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The Hare That Ran by Jane Burn

Jubilations of new-grown grass lash at my sides as I fleet. Each meadow
offers sugar to my tongue. I chew on crop and luscious stem, exhale a cloud
of herb-scented breath. Mine is life above the clay. I cannot not be tied.

Garbed in a gown of stars I skim the moon-milk ground. I am not tethered
to roots. What is the night? It is the edge of survival, the dark knife of danger.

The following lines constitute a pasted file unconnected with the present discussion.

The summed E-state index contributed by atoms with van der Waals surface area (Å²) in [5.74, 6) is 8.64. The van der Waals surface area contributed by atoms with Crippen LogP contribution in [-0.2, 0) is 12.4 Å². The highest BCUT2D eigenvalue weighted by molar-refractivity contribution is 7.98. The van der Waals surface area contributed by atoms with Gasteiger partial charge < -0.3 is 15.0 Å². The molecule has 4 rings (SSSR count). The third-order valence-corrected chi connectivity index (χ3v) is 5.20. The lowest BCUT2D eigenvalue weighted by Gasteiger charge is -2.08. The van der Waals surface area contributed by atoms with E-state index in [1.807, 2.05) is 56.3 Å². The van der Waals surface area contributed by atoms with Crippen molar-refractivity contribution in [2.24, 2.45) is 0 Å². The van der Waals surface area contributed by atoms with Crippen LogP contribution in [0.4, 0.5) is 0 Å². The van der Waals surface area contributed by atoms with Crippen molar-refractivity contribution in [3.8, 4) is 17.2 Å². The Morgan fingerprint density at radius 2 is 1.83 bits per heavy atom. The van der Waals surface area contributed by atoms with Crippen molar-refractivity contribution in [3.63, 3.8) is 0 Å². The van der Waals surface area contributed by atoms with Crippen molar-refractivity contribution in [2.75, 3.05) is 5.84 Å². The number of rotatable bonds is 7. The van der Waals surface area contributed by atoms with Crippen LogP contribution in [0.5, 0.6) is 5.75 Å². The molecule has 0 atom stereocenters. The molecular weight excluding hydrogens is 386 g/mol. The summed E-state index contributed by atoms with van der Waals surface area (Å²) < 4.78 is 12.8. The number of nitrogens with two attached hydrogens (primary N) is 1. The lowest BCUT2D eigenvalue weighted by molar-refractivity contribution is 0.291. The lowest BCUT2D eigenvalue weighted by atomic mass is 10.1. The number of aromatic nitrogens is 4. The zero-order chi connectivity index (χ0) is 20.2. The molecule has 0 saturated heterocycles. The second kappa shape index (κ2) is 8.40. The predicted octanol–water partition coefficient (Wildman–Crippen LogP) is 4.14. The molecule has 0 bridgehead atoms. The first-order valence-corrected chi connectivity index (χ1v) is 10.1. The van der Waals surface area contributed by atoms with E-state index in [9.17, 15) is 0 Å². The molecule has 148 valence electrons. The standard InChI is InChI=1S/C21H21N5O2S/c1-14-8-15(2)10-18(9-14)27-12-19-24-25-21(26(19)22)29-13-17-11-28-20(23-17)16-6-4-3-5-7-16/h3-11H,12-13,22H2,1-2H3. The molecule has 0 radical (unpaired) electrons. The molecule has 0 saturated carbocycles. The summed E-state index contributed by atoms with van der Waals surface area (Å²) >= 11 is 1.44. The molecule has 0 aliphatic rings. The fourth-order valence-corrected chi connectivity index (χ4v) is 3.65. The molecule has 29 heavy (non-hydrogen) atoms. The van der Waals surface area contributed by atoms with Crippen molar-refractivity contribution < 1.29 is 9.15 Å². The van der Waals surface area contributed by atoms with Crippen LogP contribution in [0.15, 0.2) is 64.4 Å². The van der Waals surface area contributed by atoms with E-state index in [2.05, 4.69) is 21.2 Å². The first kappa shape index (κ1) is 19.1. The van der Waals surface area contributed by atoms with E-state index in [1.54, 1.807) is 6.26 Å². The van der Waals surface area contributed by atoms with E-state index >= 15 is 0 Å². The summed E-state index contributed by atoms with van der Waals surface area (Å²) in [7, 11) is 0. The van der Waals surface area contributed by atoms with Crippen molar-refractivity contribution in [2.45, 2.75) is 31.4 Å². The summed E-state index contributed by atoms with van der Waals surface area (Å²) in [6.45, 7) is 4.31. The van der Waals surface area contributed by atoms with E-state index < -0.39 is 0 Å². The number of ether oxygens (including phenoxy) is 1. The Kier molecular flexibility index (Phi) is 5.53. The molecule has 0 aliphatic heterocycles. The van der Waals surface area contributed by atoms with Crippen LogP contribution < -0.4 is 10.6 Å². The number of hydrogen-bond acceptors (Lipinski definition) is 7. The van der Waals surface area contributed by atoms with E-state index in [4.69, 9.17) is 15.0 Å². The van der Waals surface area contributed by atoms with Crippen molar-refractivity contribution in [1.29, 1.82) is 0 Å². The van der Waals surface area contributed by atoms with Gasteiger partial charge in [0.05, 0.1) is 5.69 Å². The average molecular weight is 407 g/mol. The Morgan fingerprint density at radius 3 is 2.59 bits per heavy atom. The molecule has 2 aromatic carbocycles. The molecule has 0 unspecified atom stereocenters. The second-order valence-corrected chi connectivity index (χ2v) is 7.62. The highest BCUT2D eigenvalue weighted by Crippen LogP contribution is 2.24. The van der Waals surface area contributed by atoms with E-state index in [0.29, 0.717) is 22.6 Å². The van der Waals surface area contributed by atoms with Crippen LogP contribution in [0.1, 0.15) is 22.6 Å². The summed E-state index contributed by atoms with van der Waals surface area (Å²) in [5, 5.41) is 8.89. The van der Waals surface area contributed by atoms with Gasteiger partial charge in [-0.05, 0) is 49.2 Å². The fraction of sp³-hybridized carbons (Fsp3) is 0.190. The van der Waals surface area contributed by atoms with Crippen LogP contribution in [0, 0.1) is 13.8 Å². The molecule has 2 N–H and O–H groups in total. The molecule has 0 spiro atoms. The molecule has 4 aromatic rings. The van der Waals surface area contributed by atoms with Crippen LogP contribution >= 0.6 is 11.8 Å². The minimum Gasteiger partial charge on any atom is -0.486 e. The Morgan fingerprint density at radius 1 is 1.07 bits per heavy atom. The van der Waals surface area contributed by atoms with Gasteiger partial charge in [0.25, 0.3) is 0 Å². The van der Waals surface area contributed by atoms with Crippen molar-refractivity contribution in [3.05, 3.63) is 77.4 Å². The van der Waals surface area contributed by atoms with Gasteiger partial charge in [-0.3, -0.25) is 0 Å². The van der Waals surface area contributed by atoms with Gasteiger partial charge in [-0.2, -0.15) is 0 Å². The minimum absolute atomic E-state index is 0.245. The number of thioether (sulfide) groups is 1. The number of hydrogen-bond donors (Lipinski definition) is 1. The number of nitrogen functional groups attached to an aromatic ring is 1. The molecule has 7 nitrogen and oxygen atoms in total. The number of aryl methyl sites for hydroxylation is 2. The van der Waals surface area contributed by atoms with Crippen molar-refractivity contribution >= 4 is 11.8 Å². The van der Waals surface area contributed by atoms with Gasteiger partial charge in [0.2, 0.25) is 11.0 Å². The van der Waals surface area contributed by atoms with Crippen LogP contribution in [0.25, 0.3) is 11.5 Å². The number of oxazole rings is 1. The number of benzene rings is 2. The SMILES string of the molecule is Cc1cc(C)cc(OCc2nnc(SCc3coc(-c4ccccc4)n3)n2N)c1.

Like a locket, I wear my pounding heart. I bear the hope of life

in the warm shroud of my womb. I pulse with blood—pull air through
the length of my lungs. I have squatted while the reeking step of a hungry fox
has passed close by my head, clamped my chattering teeth and lived.

Which one of us owns wisdom most? I am moments. I am a living myth—
am the soul of poets. Am free. I would sit at your knee and tongue you
the tales I have written in miles, if you did not make me feel so very afraid.

My paws have filled pages. You have built your magic around me.
If you love us, leave us our land. Stop your dogs. Put down your lead.